Finding a lump in your breast is a psychologically traumatizing experience for anyone, regardless of your age or current health status.
On one end of the spectrum, many women will immediately jump to the conclusion that they have breast cancer.
Others tend to brush off and ignore finding a lump in the hopes that it will go away on its own, or they attempt to console themselves with the thought that they are simply imagining things.
If you find a lump or feel anything unusual in your breast, take control and make an appointment with your physician as soon as possible. Your doctor will recommend a physical examination along with a series of tests which will very likely include a mammogram and ultrasound and sometimes even a biopsy.
Myth 1: If you feel a lump in your breast, it must be cancer.
It may come as a surprise to learn that as many as 80% of the lumps that women find, can be attributed to either a cyst or fibroadenoma (abnormal benign growth).
It is not uncommon for lumps to come and go during and after a women’s menstrual cycle. It is important to be self-aware by administering a monthly self-check breast exam. This way you can detect any changes and make an appointment to have any findings evaluated by a medical professional. Early detection is the key to a successful treatment program regardless of the diagnosis.
Myth 2: If you find a lump but your mammogram appears normal, you don’t need any other tests or follow up.
Even if your mammogram appears normal, you should follow the advice of your doctor and complete any tests that he or she schedules including ultrasound, MRI or follow-up mammograms to reevaluate the lump.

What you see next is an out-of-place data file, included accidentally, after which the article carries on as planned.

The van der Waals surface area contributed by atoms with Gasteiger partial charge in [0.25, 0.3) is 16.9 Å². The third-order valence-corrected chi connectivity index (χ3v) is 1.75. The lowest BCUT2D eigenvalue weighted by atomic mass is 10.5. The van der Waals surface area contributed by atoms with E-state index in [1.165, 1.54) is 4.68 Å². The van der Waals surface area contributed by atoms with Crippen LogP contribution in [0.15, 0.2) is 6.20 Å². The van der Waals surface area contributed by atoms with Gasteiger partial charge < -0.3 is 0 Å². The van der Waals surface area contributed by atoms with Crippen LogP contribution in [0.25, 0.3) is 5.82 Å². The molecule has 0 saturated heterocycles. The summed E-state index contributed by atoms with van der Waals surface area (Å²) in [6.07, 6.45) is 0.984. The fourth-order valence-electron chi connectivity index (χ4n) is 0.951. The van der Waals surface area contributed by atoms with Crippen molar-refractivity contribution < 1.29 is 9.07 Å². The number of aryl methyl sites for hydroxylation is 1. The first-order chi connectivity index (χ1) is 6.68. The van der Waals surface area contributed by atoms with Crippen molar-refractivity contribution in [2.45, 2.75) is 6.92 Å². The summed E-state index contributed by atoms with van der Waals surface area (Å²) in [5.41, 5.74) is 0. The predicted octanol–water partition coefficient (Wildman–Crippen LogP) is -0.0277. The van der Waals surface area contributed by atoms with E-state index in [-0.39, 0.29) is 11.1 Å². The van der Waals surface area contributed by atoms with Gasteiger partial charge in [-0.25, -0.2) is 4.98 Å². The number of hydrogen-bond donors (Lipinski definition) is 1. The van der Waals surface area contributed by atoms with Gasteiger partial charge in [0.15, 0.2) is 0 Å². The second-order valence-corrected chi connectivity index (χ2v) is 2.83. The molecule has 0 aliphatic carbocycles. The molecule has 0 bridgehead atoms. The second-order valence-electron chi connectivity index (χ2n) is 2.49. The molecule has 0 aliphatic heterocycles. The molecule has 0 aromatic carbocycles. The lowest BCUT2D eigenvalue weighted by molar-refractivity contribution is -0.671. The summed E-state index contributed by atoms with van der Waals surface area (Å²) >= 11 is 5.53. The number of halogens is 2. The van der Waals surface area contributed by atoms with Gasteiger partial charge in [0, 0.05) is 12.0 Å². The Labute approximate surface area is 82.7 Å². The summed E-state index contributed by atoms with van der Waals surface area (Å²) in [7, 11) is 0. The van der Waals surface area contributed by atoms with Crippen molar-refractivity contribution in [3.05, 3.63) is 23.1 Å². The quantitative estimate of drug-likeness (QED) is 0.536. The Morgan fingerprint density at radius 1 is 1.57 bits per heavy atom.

Myth 3: Cancerous lumps found in the breast don’t hurt.
If you are experiencing breast pain, you should never assume that it is nothing to worry about. Inflammatory breast cancer for example can manifest itself with symptoms including redness, swelling, breast tenderness and heat all which can intensify when you begin to feel a lump.
Myth 4: Lumpy breasts during breastfeeding are normal and never cancerous.
Finding a lump during breastfeeding is normal to an extent, but it doesn’t necessary rule out cancer. If you notice a lump while you are breastfeeding, don’t ignore it, make an appointment with you doctor who may schedule an ultrasound to determine the cause make an accurate diagnosis.
Myth 5: If you are young, you can’t get breast cancer.
You can receive a diagnosis of breast cancer at any age. While it is true that most women diagnosed with breast cancer are past menopause (generally 50 years old or older), any lump regardless of age could be cancer, and should be examined by your doctor.
Myth 6: A large lump is more likely to be cancer than a small lump.
Breast lumps can manifest themselves in all manner of sizes. If you find a breast lump that is new, even if it is small in size, make an appointment with your doctor as soon as possible. Even a tiny lump can be cancer.
Myth 7: If you find a lump and there is no history of breast cancer in your family, you have nothing to worry about.
It is a common misconception for many women to belief that they are not at risk for breast cancer if no one in their family has ever suffered from the disease. Statistically speaking, less than 15% of women diagnosed with breast cancer have a relative who has also had the disease.
You should get any lump that you find checked out by your doctor immediately, regardless of whether or not breast cancer is part of your family history.